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Baltimore club

From Wikipedia, the free encyclopedia

Baltimore club, also called Bmore club, Bmore house or simply Bmore, is a breakbeat genre. A blend of hip hop and chopped, staccato house music, it was created in Baltimore, Maryland, United States in the late 1980s by 2 Live Crew's Luther Campbell, Frank Ski, Miss Tony (known as Big Tony after he ceased presenting in drag), Scottie B. and DJ Spen.[1]

Baltimore club is based on an 8/4 beat structure, and includes tempos around 130 beats per minute.[2][3] It combines repetitive, looped vocal snippets similar to trap, bounce, ghetto house and ghettotech. Baltimore club is a sample based form of breakbeat, with samples used including theme songs to shows like Sanford and Son, SpongeBob SquarePants and Elmo's World,[3] along with samples from shows like Family Guy, South Park & Ren & Stimpy - though can also be simple repeated phrases and chants. The instrumental tracks include heavy breakbeats and call and response stanzas similar to those found in the go-go music of Washington, D.C.. The breakbeats are pulled from samples, with the most prominent being "Sing Sing" by disco band Gaz[4] and "Think (About It)" by Lyn Collins.[5] Much like the rave-era genre known as breakbeat hardcore, Baltimore club sounds as if the music was intentionally hurried, as each song is made with a limited palette of sounds and is based on similar frameworks.[citation needed]

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Transcription

Contents

Development

Baltimore club was born in the record stores of Baltimore first by Scottie B, Shawn Caesar and DJ Equalizer. They were then joined by DJ Patrick, Kenny B, DJ Class, Diamond K and others. They took some inspiration for their sets and production from British breakbeat hardcore records.The Blapps! Records (UK) label released several records between 1989 and 1992 that are considered classics in the Baltimore genre, as well as in the British rave scene. "Don't Hold Back", "Too Much Energy" and "Let the Freak" were sampled and played heavily by DJs and producers, and would define the Baltimore club sound.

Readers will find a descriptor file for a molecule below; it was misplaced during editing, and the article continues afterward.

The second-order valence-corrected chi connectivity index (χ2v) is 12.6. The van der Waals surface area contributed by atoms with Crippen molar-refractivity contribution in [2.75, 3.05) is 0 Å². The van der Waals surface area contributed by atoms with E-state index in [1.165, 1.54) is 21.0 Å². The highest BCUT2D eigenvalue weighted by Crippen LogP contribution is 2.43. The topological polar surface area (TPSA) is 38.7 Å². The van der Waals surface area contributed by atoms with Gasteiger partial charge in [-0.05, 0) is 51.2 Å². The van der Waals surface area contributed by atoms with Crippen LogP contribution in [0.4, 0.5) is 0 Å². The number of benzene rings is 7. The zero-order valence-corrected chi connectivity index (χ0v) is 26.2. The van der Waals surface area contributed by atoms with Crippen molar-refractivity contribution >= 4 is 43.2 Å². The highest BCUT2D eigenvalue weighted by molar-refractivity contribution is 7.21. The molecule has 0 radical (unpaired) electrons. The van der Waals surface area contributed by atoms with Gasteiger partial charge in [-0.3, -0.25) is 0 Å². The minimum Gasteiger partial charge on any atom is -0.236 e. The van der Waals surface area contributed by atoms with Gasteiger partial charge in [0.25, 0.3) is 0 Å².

In the early 1990s, Baltimore club music developed a cult following in the North Jersey club scene, particularly in the Jersey club genre of Newark, New Jersey developed by DJ Tameil. This spread stems from the distribution of mix tapes from traveling Baltimore DJs. There were also a number of Boston-area radio shows in the mid-nineties that played Baltimore club music. It has also spread south to Virginia club scene (VA 757 Club) and even farther south in Alabama with DJ Seven formally known as DJ Taj developed Bamabounce. It has also started to spread to New York City.

Recently[when?] the genre has gained popularity in Baltimore's rock underground, due to Baltimore club nights at the Talking Head Club and others. Baltimore club was featured in Spin Magazine in December 2005.[6]

Rod Lee was described as "the original don of Baltimore Club" by The Washington Post in 2005.[7]